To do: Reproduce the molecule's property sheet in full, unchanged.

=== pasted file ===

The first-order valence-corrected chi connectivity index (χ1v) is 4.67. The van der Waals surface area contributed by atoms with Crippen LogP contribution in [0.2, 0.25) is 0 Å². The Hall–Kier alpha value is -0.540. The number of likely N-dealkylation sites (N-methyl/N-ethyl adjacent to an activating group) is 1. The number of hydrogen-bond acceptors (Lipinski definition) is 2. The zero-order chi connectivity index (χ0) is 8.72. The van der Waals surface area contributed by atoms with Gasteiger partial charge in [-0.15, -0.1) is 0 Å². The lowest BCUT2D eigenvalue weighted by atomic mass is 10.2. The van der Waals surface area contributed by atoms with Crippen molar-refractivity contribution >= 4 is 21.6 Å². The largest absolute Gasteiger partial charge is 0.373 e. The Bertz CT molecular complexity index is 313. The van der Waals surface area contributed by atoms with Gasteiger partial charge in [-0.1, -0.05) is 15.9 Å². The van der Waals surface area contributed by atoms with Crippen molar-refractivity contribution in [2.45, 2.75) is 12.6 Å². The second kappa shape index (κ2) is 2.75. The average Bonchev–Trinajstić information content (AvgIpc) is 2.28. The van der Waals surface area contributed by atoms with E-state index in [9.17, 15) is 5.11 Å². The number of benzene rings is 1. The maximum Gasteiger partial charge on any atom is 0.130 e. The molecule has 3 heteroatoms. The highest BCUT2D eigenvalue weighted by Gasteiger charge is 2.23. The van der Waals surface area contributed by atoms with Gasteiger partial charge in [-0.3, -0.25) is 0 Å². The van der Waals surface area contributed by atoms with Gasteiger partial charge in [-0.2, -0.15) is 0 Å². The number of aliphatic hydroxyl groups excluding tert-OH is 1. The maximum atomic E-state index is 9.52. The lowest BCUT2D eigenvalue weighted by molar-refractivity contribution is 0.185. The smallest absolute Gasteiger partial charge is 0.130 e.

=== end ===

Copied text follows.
The first-order valence-corrected chi connectivity index (χ1v) is 4.67. The van der Waals surface area contributed by atoms with Crippen LogP contribution in [0.2, 0.25) is 0 Å². The Hall–Kier alpha value is -0.540. The number of likely N-dealkylation sites (N-methyl/N-ethyl adjacent to an activating group) is 1. The number of hydrogen-bond acceptors (Lipinski definition) is 2. The zero-order chi connectivity index (χ0) is 8.72. The van der Waals surface area contributed by atoms with Gasteiger partial charge in [-0.15, -0.1) is 0 Å². The lowest BCUT2D eigenvalue weighted by atomic mass is 10.2. The van der Waals surface area contributed by atoms with Crippen molar-refractivity contribution >= 4 is 21.6 Å². The largest absolute Gasteiger partial charge is 0.373 e. The Bertz CT molecular complexity index is 313. The van der Waals surface area contributed by atoms with Gasteiger partial charge in [-0.1, -0.05) is 15.9 Å². The van der Waals surface area contributed by atoms with Crippen molar-refractivity contribution in [2.45, 2.75) is 12.6 Å². The second kappa shape index (κ2) is 2.75. The average Bonchev–Trinajstić information content (AvgIpc) is 2.28. The van der Waals surface area contributed by atoms with E-state index in [9.17, 15) is 5.11 Å². The number of benzene rings is 1. The maximum Gasteiger partial charge on any atom is 0.130 e. The molecule has 3 heteroatoms. The highest BCUT2D eigenvalue weighted by Gasteiger charge is 2.23. The van der Waals surface area contributed by atoms with Gasteiger partial charge in [-0.3, -0.25) is 0 Å². The van der Waals surface area contributed by atoms with Gasteiger partial charge in [-0.2, -0.15) is 0 Å². The number of aliphatic hydroxyl groups excluding tert-OH is 1. The maximum atomic E-state index is 9.52. The lowest BCUT2D eigenvalue weighted by molar-refractivity contribution is 0.185. The smallest absolute Gasteiger partial charge is 0.130 e.